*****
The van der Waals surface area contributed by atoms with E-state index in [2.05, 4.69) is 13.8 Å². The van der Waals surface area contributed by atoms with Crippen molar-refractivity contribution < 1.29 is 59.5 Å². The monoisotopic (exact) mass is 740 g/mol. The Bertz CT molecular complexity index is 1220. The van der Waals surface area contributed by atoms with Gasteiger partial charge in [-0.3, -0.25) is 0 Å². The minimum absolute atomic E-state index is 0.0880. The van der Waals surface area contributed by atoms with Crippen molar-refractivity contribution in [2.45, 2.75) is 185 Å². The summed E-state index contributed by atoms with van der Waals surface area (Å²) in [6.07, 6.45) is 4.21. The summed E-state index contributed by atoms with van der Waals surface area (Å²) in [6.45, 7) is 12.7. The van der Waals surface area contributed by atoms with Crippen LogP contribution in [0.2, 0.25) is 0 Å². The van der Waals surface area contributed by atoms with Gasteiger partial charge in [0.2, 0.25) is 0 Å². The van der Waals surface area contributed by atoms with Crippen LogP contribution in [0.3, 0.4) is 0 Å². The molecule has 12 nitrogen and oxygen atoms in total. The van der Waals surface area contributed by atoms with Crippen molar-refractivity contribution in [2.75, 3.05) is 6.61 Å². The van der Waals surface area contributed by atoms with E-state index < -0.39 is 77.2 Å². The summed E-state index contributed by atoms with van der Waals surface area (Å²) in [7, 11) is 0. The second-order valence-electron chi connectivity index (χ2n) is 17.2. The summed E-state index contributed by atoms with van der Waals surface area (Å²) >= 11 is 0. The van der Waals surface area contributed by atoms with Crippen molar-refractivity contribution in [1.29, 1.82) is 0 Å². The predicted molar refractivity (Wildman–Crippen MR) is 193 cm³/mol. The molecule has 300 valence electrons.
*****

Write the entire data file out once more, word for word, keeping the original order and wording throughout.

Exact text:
The van der Waals surface area contributed by atoms with E-state index in [2.05, 4.69) is 13.8 Å². The van der Waals surface area contributed by atoms with Crippen molar-refractivity contribution < 1.29 is 59.5 Å². The monoisotopic (exact) mass is 740 g/mol. The Bertz CT molecular complexity index is 1220. The van der Waals surface area contributed by atoms with Gasteiger partial charge in [-0.3, -0.25) is 0 Å². The minimum absolute atomic E-state index is 0.0880. The van der Waals surface area contributed by atoms with Crippen molar-refractivity contribution in [2.45, 2.75) is 185 Å². The summed E-state index contributed by atoms with van der Waals surface area (Å²) in [6.07, 6.45) is 4.21. The summed E-state index contributed by atoms with van der Waals surface area (Å²) in [6.45, 7) is 12.7. The van der Waals surface area contributed by atoms with Crippen LogP contribution in [0.2, 0.25) is 0 Å². The van der Waals surface area contributed by atoms with Gasteiger partial charge in [0.2, 0.25) is 0 Å². The van der Waals surface area contributed by atoms with Crippen LogP contribution in [0.3, 0.4) is 0 Å². The molecule has 12 nitrogen and oxygen atoms in total. The van der Waals surface area contributed by atoms with Crippen molar-refractivity contribution in [2.75, 3.05) is 6.61 Å². The van der Waals surface area contributed by atoms with E-state index < -0.39 is 77.2 Å². The summed E-state index contributed by atoms with van der Waals surface area (Å²) in [7, 11) is 0. The second-order valence-electron chi connectivity index (χ2n) is 17.2. The summed E-state index contributed by atoms with van der Waals surface area (Å²) >= 11 is 0. The van der Waals surface area contributed by atoms with Crippen molar-refractivity contribution in [1.29, 1.82) is 0 Å². The predicted molar refractivity (Wildman–Crippen MR) is 193 cm³/mol. The molecule has 300 valence electrons.